But, while responsive designs only have one layout across all devices, they require more effort and time up front. Responsive design involves extra attention to your site’s CSS and organization to ensure it’s fully functional on all screen sizes.

You don’t have to start from scratch with responsive web design. There are many great template options like the Oxy – UI Kit Website Template. Start with a responsive template you love and customize it for your business, portfolio, or blog.
Why your design team should use Webflow

Discover how design teams are streamlining their workflows — and building better experiences — with Webflow.

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Flexibility

Adaptive design is considered less flexible because a new device with a screen size you didn’t plan for could break your layout. Which means you’ll need to edit an old layout or add a new one. Screen sizes are constantly changing and highly variable.

In the long run, a responsive layout will require less maintenance. Responsive sites are flexible enough to work well on their own by default, even if there’s a new device or screen size in the market. But adaptive websites will need occasional maintenance.

SEO friendliness

Google recommends and rewards sites that use responsive design. A mobile-friendly website ranks higher on search engine results pages. Adaptive design can be challenging to SEO.

Advantages and disadvantages of responsive design

Let’s look at the pros and cons of responsive design.

Advantages of responsive design

Responsive web design has some obvious advantages:

Seamless experience

Regardless of the device type — desktop, mobile, etc. — visitors will get the same, seamless experience. This instills a feeling of familiarity and trust, even as they transition from one device to another.

Fewer maintenance tasks

Because the site uses the same content across all devices, it won’t require much engineering or maintenance time. A responsive design will cut down on the time and effort you spend updating your site. You’ll have more time for essential tasks like A/B testing, marketing, customer service, and content development.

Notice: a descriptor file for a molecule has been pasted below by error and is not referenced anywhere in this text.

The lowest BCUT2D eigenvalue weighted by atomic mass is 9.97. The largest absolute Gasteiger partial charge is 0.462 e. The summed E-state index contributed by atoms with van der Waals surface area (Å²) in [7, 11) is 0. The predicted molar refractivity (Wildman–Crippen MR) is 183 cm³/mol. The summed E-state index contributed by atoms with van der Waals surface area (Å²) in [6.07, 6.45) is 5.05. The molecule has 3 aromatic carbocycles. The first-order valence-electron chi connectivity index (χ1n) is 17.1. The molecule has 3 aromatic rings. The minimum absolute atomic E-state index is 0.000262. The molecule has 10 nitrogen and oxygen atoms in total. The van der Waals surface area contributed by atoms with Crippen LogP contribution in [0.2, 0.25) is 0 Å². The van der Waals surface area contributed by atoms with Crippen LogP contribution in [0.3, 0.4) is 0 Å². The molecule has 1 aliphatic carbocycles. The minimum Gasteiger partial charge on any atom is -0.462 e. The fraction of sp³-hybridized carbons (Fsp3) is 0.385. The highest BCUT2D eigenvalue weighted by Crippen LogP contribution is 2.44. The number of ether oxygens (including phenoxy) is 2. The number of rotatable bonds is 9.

More budget-friendly

Responsive design is easier to set up and faster to implement because you don’t need an additional mobile site. You can save on development, support, and maintenance costs associated with creating stand-alone mobile sites. Logistically, you can also organize and control all your content in one centralized location.

Improve crawling and indexing efficiency

For responsive websites, a single web crawler agent will crawl your page once, rather than multiple times with different crawler agents to retrieve all versions of the content. Responsive sites directly improve the crawling efficiency and indirectly help search engines index more of your site’s content, keeping it appropriately fresh.

More search engine friendly

Google favors mobile-friendly websites, something responsive websites are great at. Make sure your web design tool allows you to create responsive websites that are mobile friendly.

Webflow allows you to preview your site on mobile devices right inside the Editor. This keeps mobile front of mind when crafting your design and content.

Disadvantages of responsive design

While responsive web design is great, it’s not without drawbacks. Here are the things to watch for when deciding which web design format is best for your requirements and goals:

Slower page loading

One of the biggest concerns of responsive web design is load time. Responsive websites load the information for all devices, not just for the device visitors are viewing your site on.

Difficulty integrating advertisements

Because ads have to accommodate all resolutions, it can be more challenging to integrate them effectively with responsive sites. The website will flow from device to device, so while the site adjusts to specific screen sizes, ads may not properly configure.

Advantages and disadvantages of adaptive design

Let’s look at the pros and cons of choosing an adaptive web design.

Advantages of adaptive design

When you go with an adaptive website, you can enjoy the following benefits:

Highly targeted for each user

By optimizing the experience for individual devices, you ensure each visitor receives a positive user experience. You can deliver and adjust your content by targeting things like the person’s location and connection speed.

Faster load times

Only the version of the website visitors need will be loaded, which makes page load a little faster. This is especially true for smartphone users.

Optimized for advertising 

There’s an increasing number of designers who are optimizing advertising options in responsive designs. For example, they’re switching 728×90 banners for 468×90 banners to cater to smaller resolutions. But with adaptive sites, designers can optimize advertisements based on user data from smaller screens.